Repair: GN Auto-Nikkor 45mm f/2.8

Hello, my dear readers! Despite the busy schedule I managed to pace my time in order to post this to my blog on a timely manner. Apart from being busy at work, I was sick with hay fever. Hay fever is a thing here in Japan every spring and it affects a significant part of the populace. Keep your masks on to prevent hay fever from ruining your Spring.

As I promised a few posts before, I would like to present to you some unusual Nikkors as we have dealt with conventional ones in the previous posts. This approach is to nurture your growth and you start with simpler lenses and then proceed to the more exotic ones. The subject of our post this time is a mysterious and unique Nikkor that many peope do not know much about.


This lens is a mystery to many people because it is the only Nikkor of its type that got into production. This lens was designed to aid photographers who use flash guns. Back in the days before TTL metering, photographers need to adjust flash output by re-calculating its power as you go nearer or further from the subject (hence GN for guide number). Nikon’s engineers had to find clever ways to solve this like the GN Auto-Nikkor 45mm f/2.8 and its unusual coupling mechanism. Another good example is the early production type Micro-Nikkor-P 55mm f/3.5 where its iris open up as you go closer to its maximum reproduction ratio of 1:2 n(ative) or 1:1 with the included M ring accessory.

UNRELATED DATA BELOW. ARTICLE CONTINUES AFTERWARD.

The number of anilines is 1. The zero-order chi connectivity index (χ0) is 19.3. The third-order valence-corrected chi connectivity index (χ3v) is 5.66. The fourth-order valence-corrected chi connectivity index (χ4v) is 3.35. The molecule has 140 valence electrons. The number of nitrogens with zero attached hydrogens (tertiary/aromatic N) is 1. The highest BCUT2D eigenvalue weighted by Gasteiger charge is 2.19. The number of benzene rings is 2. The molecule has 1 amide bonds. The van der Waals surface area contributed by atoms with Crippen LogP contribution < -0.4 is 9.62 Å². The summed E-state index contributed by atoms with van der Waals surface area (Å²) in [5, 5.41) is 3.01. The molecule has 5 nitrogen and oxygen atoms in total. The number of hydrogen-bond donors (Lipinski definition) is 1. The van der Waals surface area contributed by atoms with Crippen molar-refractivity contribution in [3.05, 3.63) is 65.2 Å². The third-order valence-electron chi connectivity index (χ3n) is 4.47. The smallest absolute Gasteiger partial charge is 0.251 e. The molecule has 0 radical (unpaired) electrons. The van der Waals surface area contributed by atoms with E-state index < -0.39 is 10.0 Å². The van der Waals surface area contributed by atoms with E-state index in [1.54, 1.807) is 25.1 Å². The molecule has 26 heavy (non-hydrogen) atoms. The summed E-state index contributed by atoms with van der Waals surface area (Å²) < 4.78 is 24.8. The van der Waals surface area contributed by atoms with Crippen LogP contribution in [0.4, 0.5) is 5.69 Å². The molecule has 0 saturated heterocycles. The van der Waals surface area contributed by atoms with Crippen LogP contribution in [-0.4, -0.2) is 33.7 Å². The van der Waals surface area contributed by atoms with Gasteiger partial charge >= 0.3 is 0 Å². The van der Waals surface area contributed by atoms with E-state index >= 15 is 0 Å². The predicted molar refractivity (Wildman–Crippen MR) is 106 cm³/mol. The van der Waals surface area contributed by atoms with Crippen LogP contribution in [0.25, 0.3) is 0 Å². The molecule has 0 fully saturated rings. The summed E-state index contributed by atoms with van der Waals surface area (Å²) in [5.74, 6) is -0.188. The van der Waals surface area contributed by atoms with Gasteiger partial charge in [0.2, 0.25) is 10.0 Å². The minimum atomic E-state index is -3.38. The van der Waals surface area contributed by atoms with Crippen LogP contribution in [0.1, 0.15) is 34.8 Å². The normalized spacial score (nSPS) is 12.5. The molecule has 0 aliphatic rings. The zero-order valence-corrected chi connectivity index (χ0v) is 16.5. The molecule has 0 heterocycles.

This lens has a switch at the focusing ring to couple it to the aperture ring so that these 2 move in sync as you turn the focusing ring. For example as you focus your lens closer the iris would stop down and when you focus further the iris would open up to compensate. This allows you to shoot without even thinking about changing the power of your flash. While this is good and clever it has a catch, the focusing ring on Nikkors go the other way and this means turning the focus ring to the right makes the lens focus to infinity and in order to make this clever iris compensation trick work, this Nikkor had to focus towards the opposite way! This is very annoying for me so I don’t use this lens as often as I would like to. It’s such a pity because I have grown to love this lens.

IMG_1774This lens is an example of precision engineering. Look at these nicely engraved numbers, this is something that you don’t regularly see in current lenses from mainstream brands. If you think this is all the engravings this lens has then just wait until you read the whole article. This is one of Nikon’s most ornate lenses and it’s one-of-a-kind.